With the recent NSW Office of Fair Trading press release going out yesterday there’s been a bit of an awkward silence over at the Polaris Media Group camp.

You’re trying to sell a scam that’s worked previously but now even random prospects are starting to ask some very uncomfortable questions.

So what do you do, how do you answer these questions and still get the sales?

The following is an actual query that was raised by an associate over at the ‘Polaris Media Group Network’ forum run by Polaris EMC member Tony Rush addressing this very issue.

I guarantee you the answers given will leave you shaking your head in disbelief.

So a prospect has done some research of their own and you need to nip it in the bud immediately. Your advisor is too busy making money to help you out so you turn to your follow associates within Polaris Media Group.

What sayest thou?


New South Wales is a state of Australia… how the government operates doesn’t seem to have any relevance to the link and whilst I’m not a scientist, generally speaking websites that end in .gov.au are real government websites.

…but none of that really matters?

Last I checked the Australian government was running Australia and decided what was and wasn’t a scam in this country.

I don’t know what imaginary land Polaris Media Group distributors  are living in but when your government declares your company to be a scam – that generally matters.

Infact it matters a lot.

The reply continues;

…so if a company has been trading for 9 years and has massive growth, that automatically means there’s no way known it could be a pyramid scheme?

Obviously this associate has graduated from the backyard school of business.

I wonder if that’d hold up in court?

‘We think Liberty League is an illegal pyramid scheme and you’ve been selling it to Australians for the past two years, how do you plead?’

‘Well, Liberty League has been trading for nine years and has wonderful products so it can’t possibly be a pyramid scheme. I plead not guilty.’


‘…let’s just save some time then. So which flavour of anal lube do you prefer, peppermint, strawberry or pillowbiter?’

Uh, I hate to be a stickler but if your prospect has taken it upon themselves to investigate the company themselves and query this government information, isn’t that ‘judging for themselves’?

And yes, you’re reading the rest of that correctly, the Polaris Media Group associate is actually telling a fellow advisor to tell their prospect to disregard the information and advice found on an Australian government website.

Again with the sticklering but isn’t the fact that all the Liberty League top earners exhausted their various markets with Liberty League’s pyramid scheme the reason the company had to rebrand itself as Polaris Media Group?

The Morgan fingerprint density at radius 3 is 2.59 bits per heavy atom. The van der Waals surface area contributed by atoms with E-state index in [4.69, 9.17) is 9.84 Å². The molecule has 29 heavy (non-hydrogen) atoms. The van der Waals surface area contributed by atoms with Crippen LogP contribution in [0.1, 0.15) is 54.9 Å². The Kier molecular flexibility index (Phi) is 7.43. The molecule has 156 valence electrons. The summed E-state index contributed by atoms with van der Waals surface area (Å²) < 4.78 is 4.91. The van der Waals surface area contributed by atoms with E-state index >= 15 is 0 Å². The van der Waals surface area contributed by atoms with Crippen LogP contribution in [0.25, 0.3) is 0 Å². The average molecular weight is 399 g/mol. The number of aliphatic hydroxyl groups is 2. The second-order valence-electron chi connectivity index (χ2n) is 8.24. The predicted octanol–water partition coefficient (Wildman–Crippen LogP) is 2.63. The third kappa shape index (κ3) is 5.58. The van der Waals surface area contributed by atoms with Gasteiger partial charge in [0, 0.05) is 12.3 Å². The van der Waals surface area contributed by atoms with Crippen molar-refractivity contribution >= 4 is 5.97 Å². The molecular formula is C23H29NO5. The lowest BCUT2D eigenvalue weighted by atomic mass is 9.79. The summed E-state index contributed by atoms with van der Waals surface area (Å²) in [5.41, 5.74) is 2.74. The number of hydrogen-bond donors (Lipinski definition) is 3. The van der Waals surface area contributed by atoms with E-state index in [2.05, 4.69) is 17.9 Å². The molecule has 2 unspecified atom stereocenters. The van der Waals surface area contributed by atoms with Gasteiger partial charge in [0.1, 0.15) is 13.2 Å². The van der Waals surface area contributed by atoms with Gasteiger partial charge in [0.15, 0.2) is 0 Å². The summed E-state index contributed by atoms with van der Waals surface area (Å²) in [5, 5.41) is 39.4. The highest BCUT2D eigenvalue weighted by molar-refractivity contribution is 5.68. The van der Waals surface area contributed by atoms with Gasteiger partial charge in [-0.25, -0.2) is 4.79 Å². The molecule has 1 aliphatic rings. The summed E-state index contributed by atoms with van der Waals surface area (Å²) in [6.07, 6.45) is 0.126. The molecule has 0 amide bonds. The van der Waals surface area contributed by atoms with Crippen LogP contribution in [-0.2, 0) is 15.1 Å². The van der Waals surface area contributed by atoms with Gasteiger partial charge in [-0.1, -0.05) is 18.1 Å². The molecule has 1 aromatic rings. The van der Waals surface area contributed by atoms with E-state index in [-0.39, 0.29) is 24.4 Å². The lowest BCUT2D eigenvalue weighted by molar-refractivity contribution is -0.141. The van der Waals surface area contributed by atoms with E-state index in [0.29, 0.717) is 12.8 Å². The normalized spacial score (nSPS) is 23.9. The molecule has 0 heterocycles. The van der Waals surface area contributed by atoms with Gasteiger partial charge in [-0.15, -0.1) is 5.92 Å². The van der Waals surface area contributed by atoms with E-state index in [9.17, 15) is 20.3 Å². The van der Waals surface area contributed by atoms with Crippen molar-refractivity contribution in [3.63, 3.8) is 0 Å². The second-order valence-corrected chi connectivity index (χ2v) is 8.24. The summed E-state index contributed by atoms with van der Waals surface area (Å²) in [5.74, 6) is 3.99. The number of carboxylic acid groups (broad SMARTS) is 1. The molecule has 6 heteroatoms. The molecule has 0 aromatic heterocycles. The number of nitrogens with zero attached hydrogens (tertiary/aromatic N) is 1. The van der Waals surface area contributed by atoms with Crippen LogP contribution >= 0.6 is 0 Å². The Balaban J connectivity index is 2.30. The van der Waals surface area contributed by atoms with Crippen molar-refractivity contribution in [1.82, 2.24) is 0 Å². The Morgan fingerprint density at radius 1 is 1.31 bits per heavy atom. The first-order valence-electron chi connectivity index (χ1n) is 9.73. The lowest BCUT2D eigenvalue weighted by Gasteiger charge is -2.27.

You know, to move away from this unsustainable pyramid model?

I’m totally with you on the jail part though, can a brother get an AMEN!?

The second reply the associate received was even more alarming:

Um the advisor in question is unavailable. That’s the entire reason the question is being asked publicly.

The advisor is too busy swimming in their pool of money, buying shoes or flying around on their private jet.

Cmon, advisors don’t have time to answer stupid questions like this.

Again, the associate is being advised by their co-workers to disregard the information and advice provided on an Australian government website.

Further to that how do you become more informed about Polaris Media Group?

Oh you meant go watch more Youtube videos and listen to some more conference calls. Well gee I’m sure that’ll make the legal problems go away.

Like this one time, I was being sued because this company because they didn’t like the fact I was outranking them on Google search results.

So I fired up Youtube and just watched videos all day and then all of a sudden-somethingsomething* incomedisclaimer *mumblenothingtoseehere-SIX FIGURE INCOME!

Repeat after me:




Mindframe change complete, you may now resume your day to day activities.

‘Hi I saw this press release on a government website stating your company is a pyramid scheme, is this true?’

‘…hey watch these youtube videos and read these press releases.’

‘Yes but you didn’t answer my que-‘


‘but… how does that answ-‘


With the NSW office of fair trading currently monitoring those involved in promoting Liberty League International in NSW over the last two years and advising other Australian states and territories on the scam, it is quite alarming to see these sorts of answers being given to associates to relay to new prospects.

Alarming but not surprising.

Internally similar deception is being used on prospective associates in order to convince them to join the company.

This recording was edited from a publicly available conference call dated Friday 4th September 2009.

Currently Polaris Media Group is in pre-launch. The company is set to officially open next Wednesday 9th, September 2009.

Despite the company not even being launched yet, somehow associates have been successful with them for 2 years?

Section 52 of the Trade Practices Act states that:

A corporation shall not, in trade or commerce, engage in conduct that is misleading or deceptive or is likely to mislead or deceive.

Does someone want to explain to me how using testimonials from a previous company to market the merit of a new company isn’t misleading or deceptive?

On one hand Polaris Media Group are trying to distance themselves from the Liberty League scam ruling by claiming to be an entirely new company with a new focus.

Yet their marketing calls seem to make no distinction between the two companies and offer seemingly impossible testimonials.

So which one is it guys?